The Supreme Court decided (9-0) yesterday that the statutory minimum guidelines for cocaine base include all forms of cocaine base, not just what is known as crack cocaine.
Federal law sets a minimum 10-year sentence for persons convicted of certain drug offenses, 21 U. S. C. §841(a), including those involving 50 grams or more of “a mixture or substance . . . which contains cocaine base,” §841(b)(1)(A)(iii), and a minimum 5-year sentence for offenses involving 5 grams or more of the same, §841(b)(1)(B)(iii).
|(Photo courtesy of Meli.)|
We hold that the term “cocaine base” as used in §841(b)(1) means not just “crack cocaine,” but cocaine in its chemically basic form. In this case, out of the First Circuit, DePierre attempted to distinguish crack cocaine from other types of base cocaine and argued that the federal minimum guidelines only applied to crack. The Supreme Court rejected that argument finding that the mandatory minimums apply to all forms of base cocaine.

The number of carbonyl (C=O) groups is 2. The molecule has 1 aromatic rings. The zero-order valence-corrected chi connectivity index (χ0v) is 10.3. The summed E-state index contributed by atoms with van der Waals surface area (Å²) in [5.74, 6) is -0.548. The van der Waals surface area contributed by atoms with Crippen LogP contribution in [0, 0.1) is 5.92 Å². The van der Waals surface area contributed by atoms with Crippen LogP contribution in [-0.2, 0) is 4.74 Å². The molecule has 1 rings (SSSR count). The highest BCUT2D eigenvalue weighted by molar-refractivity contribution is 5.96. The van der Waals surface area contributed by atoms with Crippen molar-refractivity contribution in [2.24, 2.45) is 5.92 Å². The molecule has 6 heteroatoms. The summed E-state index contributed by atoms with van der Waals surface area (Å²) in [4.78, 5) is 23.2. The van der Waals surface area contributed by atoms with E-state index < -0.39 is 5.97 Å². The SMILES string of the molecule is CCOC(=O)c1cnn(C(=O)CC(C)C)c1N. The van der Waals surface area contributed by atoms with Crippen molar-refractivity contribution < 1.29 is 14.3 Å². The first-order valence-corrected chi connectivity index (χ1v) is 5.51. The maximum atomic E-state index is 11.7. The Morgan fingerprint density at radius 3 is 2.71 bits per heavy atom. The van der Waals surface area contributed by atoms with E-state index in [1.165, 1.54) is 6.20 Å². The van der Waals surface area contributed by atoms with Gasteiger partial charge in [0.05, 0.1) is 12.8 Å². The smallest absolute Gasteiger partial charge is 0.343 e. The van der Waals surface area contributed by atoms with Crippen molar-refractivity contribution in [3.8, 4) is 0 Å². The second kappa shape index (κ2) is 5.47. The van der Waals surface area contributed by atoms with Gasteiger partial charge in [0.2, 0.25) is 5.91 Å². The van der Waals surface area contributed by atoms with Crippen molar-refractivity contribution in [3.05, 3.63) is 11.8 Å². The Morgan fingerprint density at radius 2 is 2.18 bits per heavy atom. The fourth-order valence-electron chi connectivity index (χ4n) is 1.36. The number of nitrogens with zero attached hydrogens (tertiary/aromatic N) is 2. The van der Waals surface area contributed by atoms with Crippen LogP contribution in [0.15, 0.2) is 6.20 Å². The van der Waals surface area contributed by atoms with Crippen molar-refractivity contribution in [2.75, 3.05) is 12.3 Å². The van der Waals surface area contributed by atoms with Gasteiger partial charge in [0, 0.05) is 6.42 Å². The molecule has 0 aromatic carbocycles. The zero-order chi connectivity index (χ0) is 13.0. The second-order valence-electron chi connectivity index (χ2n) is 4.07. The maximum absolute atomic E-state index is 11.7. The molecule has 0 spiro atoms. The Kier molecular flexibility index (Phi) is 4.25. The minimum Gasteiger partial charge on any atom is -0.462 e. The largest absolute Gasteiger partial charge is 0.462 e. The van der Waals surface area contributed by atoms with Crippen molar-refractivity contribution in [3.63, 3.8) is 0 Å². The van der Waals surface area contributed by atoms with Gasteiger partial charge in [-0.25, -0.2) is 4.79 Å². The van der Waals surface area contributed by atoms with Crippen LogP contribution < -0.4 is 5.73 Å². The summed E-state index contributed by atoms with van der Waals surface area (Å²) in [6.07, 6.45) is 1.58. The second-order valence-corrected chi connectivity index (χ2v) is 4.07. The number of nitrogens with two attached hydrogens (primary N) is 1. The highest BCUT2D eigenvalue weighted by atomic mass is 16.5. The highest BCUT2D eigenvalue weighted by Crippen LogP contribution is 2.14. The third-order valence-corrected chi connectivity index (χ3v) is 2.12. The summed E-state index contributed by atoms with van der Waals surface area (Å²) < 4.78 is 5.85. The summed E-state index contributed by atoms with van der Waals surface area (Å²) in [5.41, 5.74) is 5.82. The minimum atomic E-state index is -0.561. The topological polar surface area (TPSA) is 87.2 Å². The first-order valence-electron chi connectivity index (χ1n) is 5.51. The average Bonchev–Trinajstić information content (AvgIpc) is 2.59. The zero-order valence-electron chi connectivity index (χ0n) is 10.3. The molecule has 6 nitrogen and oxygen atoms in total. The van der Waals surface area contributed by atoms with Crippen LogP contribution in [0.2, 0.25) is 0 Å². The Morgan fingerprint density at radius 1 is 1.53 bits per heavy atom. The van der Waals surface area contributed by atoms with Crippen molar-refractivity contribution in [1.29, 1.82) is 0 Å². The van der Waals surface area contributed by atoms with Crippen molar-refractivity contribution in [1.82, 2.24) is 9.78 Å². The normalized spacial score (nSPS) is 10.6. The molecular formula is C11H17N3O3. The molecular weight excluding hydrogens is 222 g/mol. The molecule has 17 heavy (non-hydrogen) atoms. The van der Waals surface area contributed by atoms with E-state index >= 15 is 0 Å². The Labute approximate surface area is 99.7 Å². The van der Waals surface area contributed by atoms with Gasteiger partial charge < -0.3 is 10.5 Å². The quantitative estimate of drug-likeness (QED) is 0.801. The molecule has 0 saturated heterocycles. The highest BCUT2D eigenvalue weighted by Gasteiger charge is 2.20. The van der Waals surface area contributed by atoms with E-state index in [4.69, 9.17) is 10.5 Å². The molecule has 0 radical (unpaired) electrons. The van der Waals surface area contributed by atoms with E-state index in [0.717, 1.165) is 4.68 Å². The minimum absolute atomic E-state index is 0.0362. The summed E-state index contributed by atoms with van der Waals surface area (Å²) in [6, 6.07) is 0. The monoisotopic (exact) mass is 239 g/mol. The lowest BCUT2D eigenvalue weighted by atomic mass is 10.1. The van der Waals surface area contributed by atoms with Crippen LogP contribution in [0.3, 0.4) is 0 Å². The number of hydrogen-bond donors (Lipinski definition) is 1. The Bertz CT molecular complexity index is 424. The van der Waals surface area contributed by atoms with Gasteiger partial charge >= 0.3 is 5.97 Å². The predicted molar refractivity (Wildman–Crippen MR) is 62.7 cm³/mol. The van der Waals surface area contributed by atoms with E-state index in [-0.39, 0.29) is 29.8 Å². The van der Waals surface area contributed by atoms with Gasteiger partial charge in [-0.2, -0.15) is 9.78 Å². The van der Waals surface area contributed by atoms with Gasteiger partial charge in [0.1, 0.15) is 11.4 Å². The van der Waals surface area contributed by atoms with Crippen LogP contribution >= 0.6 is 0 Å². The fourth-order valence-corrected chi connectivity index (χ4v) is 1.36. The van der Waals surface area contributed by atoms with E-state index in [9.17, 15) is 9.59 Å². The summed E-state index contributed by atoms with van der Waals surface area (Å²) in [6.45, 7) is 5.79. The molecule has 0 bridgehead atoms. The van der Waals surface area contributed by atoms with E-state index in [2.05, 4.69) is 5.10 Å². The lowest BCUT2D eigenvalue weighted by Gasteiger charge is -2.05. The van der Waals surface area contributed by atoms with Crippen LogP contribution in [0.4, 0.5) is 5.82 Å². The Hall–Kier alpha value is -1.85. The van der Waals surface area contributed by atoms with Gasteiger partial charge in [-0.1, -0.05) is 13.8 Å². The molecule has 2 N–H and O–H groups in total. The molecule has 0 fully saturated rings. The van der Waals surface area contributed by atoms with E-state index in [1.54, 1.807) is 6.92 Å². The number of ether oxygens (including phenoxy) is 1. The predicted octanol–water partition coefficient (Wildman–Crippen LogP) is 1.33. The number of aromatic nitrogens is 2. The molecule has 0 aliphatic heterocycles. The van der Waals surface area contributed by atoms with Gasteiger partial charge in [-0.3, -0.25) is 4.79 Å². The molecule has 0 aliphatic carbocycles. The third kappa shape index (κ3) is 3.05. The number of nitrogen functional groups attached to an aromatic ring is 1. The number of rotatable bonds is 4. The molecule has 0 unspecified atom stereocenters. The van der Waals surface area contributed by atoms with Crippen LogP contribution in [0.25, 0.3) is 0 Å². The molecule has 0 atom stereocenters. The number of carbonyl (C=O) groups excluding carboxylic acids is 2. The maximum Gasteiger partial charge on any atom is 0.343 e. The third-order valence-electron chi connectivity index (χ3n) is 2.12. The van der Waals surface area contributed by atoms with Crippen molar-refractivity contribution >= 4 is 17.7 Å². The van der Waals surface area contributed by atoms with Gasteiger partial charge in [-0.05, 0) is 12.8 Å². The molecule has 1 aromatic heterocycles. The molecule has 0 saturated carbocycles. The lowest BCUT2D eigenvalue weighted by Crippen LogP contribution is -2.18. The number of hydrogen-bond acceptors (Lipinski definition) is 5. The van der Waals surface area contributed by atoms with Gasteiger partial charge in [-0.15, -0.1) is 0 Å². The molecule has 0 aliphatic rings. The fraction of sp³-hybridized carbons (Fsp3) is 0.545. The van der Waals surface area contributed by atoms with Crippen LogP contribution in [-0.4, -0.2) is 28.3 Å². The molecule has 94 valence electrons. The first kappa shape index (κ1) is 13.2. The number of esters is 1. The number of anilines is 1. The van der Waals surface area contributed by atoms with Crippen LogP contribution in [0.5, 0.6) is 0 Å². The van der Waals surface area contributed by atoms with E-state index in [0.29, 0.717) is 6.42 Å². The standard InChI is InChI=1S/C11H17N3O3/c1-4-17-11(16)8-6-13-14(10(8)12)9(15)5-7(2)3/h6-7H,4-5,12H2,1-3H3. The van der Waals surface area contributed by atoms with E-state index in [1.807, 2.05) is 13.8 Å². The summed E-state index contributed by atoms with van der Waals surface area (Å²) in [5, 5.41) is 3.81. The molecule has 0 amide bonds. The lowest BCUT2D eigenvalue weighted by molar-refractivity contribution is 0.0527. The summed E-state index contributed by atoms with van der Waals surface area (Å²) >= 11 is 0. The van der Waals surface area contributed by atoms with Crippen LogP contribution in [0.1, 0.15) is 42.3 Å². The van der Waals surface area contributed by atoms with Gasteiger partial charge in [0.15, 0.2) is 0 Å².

The decision does not mean that powder cocaine is covered by these mandatory guidelines as the powder form of cocaine was not contemplated to be included by congress and is a different chemical form of cocaine from base cocaine.